The benefits of making mistakes can be justified to some extent if we consider the students’ good feelings while they play with, fool around with the language freely. For a while. But how long? When we want them, because we have to make them, to use the real kind of foreign language, how can we explain why and why then, not later, and not before? A solution to this could be if we could devise parts of later classes as well when they are allowed to fool with the language. If only it were so easy! But, granted, playing games with the language is important for learners.

Then there’s the question of mistakes disappearing all by themselves with time. Yes, if the student has a long enough time, and a lot of casual input, they may. Over a decade or two, as it happens with lots of Dutch people. But school takes shorter, results must be achieved, or the final exam result will be less outstanding than what all concerned desired for. True, there was little pain at school, but also little achievement.

Which is alright for a lot of kids, but look, if that’s the way everybody looks at it, students, left on their own wishes to be corrected, would achieve just as little in Maths or History, Physics or Biology as in English. We wouldn’t like to argue against the notion of guidance, would we?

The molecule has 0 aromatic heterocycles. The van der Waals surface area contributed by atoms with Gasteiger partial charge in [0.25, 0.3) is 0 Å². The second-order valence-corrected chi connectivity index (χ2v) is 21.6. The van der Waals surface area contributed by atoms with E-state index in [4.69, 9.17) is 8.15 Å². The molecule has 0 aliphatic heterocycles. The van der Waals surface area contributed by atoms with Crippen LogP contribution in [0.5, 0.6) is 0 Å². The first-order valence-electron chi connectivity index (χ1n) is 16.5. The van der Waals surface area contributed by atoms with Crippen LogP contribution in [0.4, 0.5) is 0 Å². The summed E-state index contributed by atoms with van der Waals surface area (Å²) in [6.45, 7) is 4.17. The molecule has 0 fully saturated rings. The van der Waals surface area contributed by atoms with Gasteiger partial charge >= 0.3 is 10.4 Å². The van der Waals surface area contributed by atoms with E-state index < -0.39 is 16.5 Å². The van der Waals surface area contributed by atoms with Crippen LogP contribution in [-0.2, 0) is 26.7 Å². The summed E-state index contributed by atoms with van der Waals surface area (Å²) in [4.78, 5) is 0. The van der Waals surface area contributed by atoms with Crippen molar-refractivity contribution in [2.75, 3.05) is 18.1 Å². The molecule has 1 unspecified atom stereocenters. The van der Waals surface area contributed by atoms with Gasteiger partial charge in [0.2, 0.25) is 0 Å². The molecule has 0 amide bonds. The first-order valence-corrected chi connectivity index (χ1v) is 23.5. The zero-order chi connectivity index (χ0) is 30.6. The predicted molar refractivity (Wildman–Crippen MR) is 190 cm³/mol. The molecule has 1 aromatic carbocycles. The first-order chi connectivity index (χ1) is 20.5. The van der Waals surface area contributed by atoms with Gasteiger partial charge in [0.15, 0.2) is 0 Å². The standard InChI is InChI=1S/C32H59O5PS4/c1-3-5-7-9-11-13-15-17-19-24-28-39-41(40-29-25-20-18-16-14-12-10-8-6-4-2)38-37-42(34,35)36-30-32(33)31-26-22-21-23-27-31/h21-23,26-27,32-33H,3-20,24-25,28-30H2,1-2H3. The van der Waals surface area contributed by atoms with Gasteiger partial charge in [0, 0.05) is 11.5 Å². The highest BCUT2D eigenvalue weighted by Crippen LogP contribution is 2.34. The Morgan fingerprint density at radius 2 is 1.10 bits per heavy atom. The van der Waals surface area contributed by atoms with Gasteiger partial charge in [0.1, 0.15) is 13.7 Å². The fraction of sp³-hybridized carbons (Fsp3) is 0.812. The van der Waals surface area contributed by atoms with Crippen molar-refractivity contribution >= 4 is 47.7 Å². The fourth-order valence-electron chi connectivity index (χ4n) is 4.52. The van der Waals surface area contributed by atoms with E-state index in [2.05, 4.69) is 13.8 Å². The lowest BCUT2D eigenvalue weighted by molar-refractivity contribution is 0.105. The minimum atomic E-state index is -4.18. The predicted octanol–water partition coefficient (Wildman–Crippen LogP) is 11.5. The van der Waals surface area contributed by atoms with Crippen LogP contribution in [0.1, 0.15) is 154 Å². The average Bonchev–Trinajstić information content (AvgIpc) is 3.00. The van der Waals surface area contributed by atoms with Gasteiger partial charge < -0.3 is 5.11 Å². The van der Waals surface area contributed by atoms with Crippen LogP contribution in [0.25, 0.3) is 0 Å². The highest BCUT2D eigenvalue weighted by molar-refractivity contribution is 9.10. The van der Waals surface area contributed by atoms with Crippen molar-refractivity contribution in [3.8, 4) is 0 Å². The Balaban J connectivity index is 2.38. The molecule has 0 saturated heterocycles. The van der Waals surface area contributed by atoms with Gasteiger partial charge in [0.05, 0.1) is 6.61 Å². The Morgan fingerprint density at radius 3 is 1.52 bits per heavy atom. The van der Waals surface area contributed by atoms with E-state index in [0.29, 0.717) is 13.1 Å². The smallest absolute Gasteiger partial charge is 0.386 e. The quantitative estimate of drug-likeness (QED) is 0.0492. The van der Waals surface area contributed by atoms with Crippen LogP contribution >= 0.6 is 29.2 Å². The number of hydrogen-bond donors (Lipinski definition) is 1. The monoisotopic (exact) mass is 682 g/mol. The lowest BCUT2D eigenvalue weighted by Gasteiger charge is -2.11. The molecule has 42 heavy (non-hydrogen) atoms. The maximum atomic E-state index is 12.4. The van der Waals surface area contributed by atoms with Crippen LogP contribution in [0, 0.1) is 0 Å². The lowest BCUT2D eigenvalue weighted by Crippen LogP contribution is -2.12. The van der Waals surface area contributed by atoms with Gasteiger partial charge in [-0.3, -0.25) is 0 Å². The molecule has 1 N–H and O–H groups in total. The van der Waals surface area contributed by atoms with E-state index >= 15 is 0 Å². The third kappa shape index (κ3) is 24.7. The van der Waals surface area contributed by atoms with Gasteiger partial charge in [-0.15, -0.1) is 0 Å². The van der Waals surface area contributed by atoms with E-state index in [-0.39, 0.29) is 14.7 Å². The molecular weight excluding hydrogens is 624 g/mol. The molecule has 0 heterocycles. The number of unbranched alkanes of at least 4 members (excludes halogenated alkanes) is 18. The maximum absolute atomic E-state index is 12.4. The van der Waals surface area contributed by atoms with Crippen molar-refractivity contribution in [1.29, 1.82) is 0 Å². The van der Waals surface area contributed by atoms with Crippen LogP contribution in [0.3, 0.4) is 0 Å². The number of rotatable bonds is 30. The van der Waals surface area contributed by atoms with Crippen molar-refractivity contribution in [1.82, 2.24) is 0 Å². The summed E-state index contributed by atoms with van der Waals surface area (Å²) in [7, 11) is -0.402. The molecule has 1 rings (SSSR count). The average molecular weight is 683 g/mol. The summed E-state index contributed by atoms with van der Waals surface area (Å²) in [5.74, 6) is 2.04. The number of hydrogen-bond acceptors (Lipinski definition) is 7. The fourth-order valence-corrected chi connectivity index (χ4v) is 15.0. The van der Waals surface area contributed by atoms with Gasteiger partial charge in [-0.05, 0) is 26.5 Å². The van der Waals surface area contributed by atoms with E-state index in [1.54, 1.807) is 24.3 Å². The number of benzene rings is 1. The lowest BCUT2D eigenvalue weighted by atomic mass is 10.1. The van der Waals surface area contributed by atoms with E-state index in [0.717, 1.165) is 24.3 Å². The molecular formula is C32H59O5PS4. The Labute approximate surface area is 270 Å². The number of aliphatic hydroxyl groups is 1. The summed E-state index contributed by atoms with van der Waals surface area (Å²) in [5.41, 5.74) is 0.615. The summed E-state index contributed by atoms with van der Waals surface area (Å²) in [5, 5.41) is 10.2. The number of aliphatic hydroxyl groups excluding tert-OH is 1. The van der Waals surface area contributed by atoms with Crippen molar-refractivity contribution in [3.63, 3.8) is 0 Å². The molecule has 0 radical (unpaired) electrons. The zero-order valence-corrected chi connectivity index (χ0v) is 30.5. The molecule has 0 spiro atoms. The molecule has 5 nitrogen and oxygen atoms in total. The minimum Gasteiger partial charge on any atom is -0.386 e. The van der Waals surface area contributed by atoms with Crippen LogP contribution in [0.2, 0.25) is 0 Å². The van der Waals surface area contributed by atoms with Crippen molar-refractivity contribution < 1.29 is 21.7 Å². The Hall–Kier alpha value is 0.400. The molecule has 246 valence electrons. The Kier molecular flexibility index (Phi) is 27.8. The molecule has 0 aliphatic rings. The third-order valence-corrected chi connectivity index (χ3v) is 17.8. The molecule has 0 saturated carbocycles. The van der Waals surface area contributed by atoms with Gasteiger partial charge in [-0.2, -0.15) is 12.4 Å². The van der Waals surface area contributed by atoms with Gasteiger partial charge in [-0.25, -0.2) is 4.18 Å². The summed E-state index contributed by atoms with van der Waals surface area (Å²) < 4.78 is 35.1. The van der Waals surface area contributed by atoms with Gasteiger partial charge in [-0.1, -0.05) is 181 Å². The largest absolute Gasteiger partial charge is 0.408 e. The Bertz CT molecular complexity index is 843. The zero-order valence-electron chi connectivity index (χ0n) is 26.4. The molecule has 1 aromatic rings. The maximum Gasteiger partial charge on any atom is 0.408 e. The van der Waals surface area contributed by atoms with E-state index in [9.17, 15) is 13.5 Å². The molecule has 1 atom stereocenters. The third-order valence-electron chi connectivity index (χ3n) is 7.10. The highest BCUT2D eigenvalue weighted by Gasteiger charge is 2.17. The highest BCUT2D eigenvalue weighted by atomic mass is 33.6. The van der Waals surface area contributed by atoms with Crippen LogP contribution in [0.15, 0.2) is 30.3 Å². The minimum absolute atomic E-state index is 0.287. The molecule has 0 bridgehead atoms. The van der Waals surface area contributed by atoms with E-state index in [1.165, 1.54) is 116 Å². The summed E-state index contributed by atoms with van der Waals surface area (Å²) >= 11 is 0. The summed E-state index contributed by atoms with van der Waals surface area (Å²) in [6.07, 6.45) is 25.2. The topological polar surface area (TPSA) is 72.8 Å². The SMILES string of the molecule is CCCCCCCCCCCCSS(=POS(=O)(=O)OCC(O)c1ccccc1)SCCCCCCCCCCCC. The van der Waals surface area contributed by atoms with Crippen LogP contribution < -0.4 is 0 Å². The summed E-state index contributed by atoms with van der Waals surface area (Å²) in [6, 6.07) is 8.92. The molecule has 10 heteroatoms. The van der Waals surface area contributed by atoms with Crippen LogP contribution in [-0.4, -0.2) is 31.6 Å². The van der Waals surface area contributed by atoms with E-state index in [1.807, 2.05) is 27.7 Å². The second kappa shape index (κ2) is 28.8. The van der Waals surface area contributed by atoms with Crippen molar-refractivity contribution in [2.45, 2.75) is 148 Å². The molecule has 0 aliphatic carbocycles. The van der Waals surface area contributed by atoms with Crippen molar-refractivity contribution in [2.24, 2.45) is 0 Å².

But guidance as far as foreign languages (or music and art, for that matter) are concerned is involved in a lot more than giving the knowledge of the teacher over to the students, explaining and then after a while giving them tests. The development and then results at “tests”, if that’s the desired end-result, is based on doing a lot of small things all the way from saying the first strange sound and word, through simple repetition of basic sentences, listening, reading aloud, making up or writing their own sentences and texts to real communication and thinking in the strange, new language that they don’t use in their lives for a while. The Dutch may also be exceptions as they watch English TV, and also those with time and enough money and the addiction who play games in English. But if even the latter type only meets language patterns used by other freak users of English, their language wouldn’t ever evolve to resemble the English language used by natives and well-educated professionals all over the world. Besides, other languages don’t have these added benefits, so the problem of correction and other teaching methods is still there, and I myself would not consider it professional behaviour to simply let my students talk whatever way they prefer.

With this last statement, I declared already, in the face of all opposition, that I’m in favour of correcting mistakes. The question is rather how and when, than whether, as I see it.